Most of the guides I found whilst trying to do this task were aimed at older SSH v1 clients, and a lot of the setup involved custom builds of SSH, which wasn’t really what I was after. I wanted a simple guide that would work for common downloads of free software so my friends could access a remote CVS repository from Windows – this is the result.
Before starting, you need to have SSH (Protocol 2) access to a server that contains the CVS repository, and know the correct path to
CVSROOT along with your login username and password.
Note that text <like this> indicates a value that you need to supply, and it will vary depending upon your situation. Text [like this] indicates a comment to aid the filling in of a section (no need to load images). For those using a browser that can cope with fonts, typed commands
look like this.
Get the installer from http://www.cygwin.com – click on the ‘Install Cygwin now’ link and run the setup.exe that is downloaded. Once in the installer, it is best to allow the default options right up until the package list is presented.
You can of course grab everything, but all you absolutely have to have is the following (click on View to see the list called ‘full’):
cygwin bash ash openssh rsync textutils
If the item has a version number in the New column then that item will be installed, and if the entry says Skip, then it won’t be included. Change the status of an entry by clicking in that column.
Allow the install to complete and run the clearup scripts.
To setup passwordless authentication, start up Cygwin, and at the prompt type:
ssh-keygen -t dsa -P ""
If asked for any file locations, just hit Enter and leave them all as defaults.
Copy the file from the local machine to a temporary one on the remote host:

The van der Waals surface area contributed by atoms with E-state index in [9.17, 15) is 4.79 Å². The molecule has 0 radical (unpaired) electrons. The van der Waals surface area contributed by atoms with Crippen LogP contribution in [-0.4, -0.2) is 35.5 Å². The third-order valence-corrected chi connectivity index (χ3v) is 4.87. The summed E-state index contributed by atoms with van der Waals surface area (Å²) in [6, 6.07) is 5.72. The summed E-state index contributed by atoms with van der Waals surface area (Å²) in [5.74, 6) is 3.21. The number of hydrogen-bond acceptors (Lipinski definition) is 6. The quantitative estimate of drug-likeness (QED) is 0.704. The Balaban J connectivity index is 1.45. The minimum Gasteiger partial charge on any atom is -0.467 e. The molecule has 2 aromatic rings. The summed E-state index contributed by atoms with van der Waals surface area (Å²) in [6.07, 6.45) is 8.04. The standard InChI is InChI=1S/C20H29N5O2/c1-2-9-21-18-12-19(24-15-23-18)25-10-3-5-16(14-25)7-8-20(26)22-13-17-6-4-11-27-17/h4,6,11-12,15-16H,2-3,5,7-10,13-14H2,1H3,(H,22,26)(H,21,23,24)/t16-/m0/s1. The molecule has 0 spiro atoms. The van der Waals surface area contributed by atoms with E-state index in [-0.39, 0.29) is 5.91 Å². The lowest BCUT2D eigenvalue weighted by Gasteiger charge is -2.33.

scp .ssh/id_dsa.pub <user>@<remote_host>:~/
Now log into the remote machine, and add this ID to the trusted hosts file :
ssh -l <user> <remote_host> cat id_dsa.pub >> .ssh/authorized_keys rm id_dsa.pub
If the SSH server has been set up with the option
StrictModes yes in the sshd_config file, then care needs to be taken to ensure that the home directory, .ssh directory and the files within .ssh all have the correct permissions. If you are in any doubt, use the following commands to ensure things are ok for the server – note that this may break filesharing between groups on the server, in which case you need to alter the SSH server config file, and set
chmod g-w ~ chmod 700 ~/.ssh chmod 600 ~/.ssh/authorized_keys
Logout of that session on the remote machine, and then try:
ssh -l <user> <remote_host>
This should get you back to the prompt without asking for a password.
NB: Care should be taken in the spelling of the filename
authorized_keys, and in no circumstances should a UK spelling be inadvertantly
Not that I’ve been caught out.
For those who don’t wish to/can’t see the images, read the values between the -> below as meaning clicks on menus or tabbed dialogue box entries. I tested this setup on WinCVS 22.214.171.124 beta8 build1, where
Ctrl+F1 would print up the Admin->Preferences box.
Authentication: ssh Path: <remote CVSROOT> Host address: <remote host> User name: <user>
If ssh is not in the PATH [check this box] C:cygwinbinssh.exe [if the default Cygwin install is used]
TCP/IP compression [use if possible - a higher value means more CPU time but less network traffic]
HOME (passwords and ~/.cvs files) C:cygwinhome<user>
 Skip Coombe has suggested that instead of
authorized_keys, the filename should be
authorized_keys2. I don’t have the systems available to me to test this and my setup works fine with the filename as is, but if you are having trouble getting things working then do try the alternative filename.